For Packers, Free-Agent Intrigue Centers on Defense

Leading off: What will the Packers do at outside linebacker? Mike Neal was by far better against the pass and Nick Perry was by far better against the run. Will they keep none, one or both?

Clay Matthews is going back to outside linebacker and Julius Peppers will return to the position from which he led the team in sacks.

What does that mean for free-agent outside linebackers Nick Perry and Mike Neal, with the signing period beginning Wednesday?

That is perhaps the most intriguing question for the Green Bay Packers and their defense-centric list of free agents.

With Letroy Guion and Mason Crosby re-signed, a dozen unrestricted free agents remain: Perry, Neal, nose tackle B.J. Raji, cornerback Casey Hayward and safety Sean Richardson on defense, offensive tackle Don Barclay, receiver James Jones, fullback John Kuhn, tight end Andrew Quarless, running back James Starks and quarterback Scott Tolzien on offense, and injured long snapper Brett Goode on special teams.

With Neal starting 15 games and Perry serving as the primary backup to Neal and Peppers, Neal had 42 tackles (28 solos) with 10 tackles for losses, four sacks and one forced fumble in 16 games. Perry had 35 tackles (23 solos), with seven tackles for losses, 2.5 sacks and one forced fumble in 14 games (one start).

Neal was by far the better pass rusher, with the Packers’ giving him a resounding 10-1 edge in quarterback hits during the regular season. His career was rejuvenated by the move to outside linebacker in 2013. In three season at that position, Neal recorded 13.5 sacks and played in all 48 regular-season games. Compare that to the start of his career: Spending his first three seasons as a defensive end, Neal managed only 5.5 sacks and 20 regular-season games.

“Most definitely,” Neal said at the end of the season when asked if he’s happy with what he put on video. “What can you ask? You’ve been with your hand in the dirt your whole career and then somebody asks you to stand up to be something completely different in the National Football League. That’s not an easy transition. You have to be happy with what you’ve done. You can always get better and I know that I can get better. There’s still a lot of football left ahead of me. I’m proud of what I did. I can’t look back and say that I would do anything differently.”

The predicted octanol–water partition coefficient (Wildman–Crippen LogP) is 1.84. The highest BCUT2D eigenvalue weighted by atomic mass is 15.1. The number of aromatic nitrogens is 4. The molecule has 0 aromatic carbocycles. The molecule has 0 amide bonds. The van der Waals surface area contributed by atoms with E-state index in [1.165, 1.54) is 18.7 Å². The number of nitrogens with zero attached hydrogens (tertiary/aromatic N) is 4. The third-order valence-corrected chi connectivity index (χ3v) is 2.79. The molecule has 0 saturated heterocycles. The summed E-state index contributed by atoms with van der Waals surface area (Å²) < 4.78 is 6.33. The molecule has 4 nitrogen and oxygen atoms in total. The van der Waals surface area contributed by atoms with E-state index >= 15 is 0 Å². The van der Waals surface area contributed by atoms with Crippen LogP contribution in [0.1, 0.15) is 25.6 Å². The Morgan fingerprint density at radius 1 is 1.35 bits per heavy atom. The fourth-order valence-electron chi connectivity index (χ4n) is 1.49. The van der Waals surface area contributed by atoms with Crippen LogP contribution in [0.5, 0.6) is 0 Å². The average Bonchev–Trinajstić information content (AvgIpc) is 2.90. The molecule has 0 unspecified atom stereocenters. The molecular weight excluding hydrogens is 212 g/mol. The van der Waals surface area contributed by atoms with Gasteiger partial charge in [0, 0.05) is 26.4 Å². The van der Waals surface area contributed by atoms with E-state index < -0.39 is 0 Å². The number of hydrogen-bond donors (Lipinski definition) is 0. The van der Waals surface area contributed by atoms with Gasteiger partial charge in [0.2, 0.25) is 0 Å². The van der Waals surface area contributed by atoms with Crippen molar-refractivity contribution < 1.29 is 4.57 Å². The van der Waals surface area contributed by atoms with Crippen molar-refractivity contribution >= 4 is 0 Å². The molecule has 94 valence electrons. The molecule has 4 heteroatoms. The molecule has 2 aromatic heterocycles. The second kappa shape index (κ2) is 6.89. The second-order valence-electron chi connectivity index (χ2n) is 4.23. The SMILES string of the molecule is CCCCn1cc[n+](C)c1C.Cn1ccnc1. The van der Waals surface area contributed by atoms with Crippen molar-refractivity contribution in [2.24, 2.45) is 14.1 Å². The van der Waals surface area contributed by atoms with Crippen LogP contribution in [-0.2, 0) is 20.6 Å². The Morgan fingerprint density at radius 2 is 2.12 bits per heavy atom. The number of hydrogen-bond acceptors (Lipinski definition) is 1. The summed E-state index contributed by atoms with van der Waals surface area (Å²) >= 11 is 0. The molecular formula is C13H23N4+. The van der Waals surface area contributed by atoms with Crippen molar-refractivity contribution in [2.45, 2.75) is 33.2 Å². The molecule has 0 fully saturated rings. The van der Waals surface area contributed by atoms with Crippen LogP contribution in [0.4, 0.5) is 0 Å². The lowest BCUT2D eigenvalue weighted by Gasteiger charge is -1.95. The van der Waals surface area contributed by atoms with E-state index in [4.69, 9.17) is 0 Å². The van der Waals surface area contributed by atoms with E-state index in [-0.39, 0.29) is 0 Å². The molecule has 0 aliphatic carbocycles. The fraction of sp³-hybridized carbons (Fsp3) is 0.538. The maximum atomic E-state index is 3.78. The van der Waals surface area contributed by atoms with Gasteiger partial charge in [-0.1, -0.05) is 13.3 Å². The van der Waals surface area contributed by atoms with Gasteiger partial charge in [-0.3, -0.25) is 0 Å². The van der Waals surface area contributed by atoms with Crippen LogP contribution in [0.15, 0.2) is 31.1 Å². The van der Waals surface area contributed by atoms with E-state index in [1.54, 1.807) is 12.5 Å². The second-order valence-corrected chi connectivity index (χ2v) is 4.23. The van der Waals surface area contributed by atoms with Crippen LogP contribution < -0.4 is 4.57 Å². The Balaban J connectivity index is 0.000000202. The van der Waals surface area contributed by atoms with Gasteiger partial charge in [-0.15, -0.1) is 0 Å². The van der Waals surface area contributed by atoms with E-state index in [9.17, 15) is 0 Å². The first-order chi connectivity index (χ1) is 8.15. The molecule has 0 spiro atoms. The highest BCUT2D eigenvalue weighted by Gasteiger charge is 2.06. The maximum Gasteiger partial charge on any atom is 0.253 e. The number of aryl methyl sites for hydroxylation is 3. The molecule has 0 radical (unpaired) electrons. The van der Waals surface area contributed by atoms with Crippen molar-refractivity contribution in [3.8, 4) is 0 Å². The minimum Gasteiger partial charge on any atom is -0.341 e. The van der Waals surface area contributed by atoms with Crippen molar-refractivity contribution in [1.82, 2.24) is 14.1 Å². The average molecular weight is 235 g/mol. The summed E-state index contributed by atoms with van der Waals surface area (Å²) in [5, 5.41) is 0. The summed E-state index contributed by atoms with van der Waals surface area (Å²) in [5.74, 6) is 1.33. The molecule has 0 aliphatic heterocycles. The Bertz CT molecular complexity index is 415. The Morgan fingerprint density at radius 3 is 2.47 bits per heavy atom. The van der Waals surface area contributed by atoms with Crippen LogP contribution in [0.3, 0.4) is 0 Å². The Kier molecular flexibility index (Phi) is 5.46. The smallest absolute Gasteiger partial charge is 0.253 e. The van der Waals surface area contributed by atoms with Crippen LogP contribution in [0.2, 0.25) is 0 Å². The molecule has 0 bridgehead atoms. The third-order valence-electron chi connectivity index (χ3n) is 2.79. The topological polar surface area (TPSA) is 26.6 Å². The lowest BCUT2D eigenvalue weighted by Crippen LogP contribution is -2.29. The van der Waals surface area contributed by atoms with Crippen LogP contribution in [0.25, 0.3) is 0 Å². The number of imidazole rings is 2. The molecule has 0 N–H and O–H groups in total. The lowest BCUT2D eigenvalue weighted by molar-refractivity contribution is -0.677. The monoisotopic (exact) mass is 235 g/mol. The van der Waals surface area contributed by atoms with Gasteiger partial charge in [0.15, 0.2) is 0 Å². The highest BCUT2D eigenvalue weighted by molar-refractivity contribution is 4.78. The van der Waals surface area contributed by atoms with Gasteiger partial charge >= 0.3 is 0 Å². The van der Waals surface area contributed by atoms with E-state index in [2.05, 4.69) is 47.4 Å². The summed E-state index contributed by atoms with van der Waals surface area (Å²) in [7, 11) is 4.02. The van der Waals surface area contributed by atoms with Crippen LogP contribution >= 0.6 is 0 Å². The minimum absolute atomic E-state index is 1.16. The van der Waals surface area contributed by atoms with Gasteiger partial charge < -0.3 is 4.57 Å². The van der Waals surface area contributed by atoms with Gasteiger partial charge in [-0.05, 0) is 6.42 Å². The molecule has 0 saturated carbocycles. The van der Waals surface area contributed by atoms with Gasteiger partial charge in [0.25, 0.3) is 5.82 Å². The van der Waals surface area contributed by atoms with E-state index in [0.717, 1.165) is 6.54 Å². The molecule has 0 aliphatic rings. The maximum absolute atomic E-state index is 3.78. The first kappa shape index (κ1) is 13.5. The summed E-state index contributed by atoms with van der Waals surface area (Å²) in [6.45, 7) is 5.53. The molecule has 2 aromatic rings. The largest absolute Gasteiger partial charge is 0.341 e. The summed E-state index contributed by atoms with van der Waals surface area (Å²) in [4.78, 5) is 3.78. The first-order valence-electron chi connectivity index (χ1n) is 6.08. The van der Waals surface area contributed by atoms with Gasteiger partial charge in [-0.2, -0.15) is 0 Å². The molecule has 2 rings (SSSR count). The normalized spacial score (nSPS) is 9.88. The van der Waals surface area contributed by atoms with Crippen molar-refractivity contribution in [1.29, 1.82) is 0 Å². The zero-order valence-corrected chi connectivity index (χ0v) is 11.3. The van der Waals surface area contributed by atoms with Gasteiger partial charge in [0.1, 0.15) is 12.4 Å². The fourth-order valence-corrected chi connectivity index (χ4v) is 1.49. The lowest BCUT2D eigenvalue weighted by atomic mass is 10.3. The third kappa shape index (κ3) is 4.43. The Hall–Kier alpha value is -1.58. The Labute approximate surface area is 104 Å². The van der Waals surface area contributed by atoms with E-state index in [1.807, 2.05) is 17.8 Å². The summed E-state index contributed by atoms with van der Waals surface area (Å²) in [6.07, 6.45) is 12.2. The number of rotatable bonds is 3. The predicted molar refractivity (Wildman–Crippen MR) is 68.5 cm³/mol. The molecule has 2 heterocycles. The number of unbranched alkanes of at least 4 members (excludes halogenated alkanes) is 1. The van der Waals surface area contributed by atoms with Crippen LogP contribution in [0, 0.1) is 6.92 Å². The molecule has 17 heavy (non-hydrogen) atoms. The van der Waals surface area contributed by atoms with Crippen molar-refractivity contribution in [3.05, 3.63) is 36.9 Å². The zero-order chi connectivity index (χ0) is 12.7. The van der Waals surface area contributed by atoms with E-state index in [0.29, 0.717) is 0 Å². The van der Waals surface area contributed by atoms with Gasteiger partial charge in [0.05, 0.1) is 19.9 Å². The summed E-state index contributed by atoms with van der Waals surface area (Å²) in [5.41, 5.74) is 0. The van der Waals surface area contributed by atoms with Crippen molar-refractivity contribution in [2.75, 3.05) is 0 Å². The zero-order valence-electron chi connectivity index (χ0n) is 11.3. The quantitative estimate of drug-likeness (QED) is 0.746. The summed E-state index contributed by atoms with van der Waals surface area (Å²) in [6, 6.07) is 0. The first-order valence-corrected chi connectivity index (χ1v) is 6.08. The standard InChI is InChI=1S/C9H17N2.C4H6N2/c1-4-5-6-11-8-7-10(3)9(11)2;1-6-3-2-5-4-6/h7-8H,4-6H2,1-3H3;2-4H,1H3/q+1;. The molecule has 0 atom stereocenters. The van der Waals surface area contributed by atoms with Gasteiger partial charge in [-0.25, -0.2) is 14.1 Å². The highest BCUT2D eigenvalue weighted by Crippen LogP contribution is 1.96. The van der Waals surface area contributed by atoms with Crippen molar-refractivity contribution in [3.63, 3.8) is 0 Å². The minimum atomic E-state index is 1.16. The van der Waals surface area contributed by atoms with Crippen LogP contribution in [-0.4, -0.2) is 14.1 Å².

Perry, on the other hand was by far the better run defender. When he was on the field, opponents averaged 0.96 yards less per rush than when he was on the sideline. When Neal was on the field, opponents averaged 0.07 yards more per carry. That’s a staggering 1.03-yard difference per running play. While he might be a fish out of water against spread-the-field attacks and a liability in space, there’s something to be said for being a tough guy vs. the run. He's also shown he can rush the passer. He destroyed Redskins Pro Bowl left tackle Trent Williams in the playoffs, with Perry collecting 2.5 sacks vs. Washington and another vs. Arizona in the playoffs.

After settling for back-to-back one-year contracts because of subpar performance (2013) and injury (2014), Raji had 34 tackles (12 solos), two tackles for losses and two passes defensed in 15 games in 2015. Working against him in his quest for something longer than a one- or two-year deal, his half-sack vs. Chicago in Week 1 was his first sack since the 2011 season. He didn’t get so much as a quarterback hit the rest of the season, according to the coaches’ film review. Working in his favor, opponents averaged 0.49 yards less per carry with Raji on the field.

“I knew I had it in me, but this is a show-me business, this is a show-me league,” Raji said. “I didn't really have a lot to prove to anybody, but I felt like the talent was within me all along, and it was about displaying it, and I believe I did.”

Also working in Raji’s favor is the season-opening four-game suspension levied against fellow defensive lineman Mike Pennel. Without Pennel and Raji, the Packers would be incredibly short-handed headed into free agency and the draft.

“B.J. is a free agent, a big guy, but he’s one of our guys. I’m hopeful we get B.J. signed,” coach Mike McCarthy said at the Combine.

The other key player on defense is Hayward, who had six interceptions and 25 passes defensed as a rookie in 2012 but three interceptions and 14 passes defensed the past three seasons combined. The Packers covered themselves by drafting Damarious Randall and Quinten Rollins in the first two rounds of last year’s draft.

“I played well all year,” Hayward said. “I think people can throw on the film and see that. I think people even missed some of the things that I do off the field and on the field. I’m a veteran. I kind of led those young guys, me and Sam (Shields). I’m pretty sure a lot of people see those things when they throw on the film, when they ask around the organization. Hopefully I can be back, but we’ll see how that goes.”


Bill Huber is publisher of PackerReport.com and has written for Packer Report since 1997. E-mail him at packwriter2002@yahoo.com or leave him a question in Packer Report’s subscribers-only Packers Pro Club forum. Find Bill on Twitter at www.twitter.com/PackerReport.


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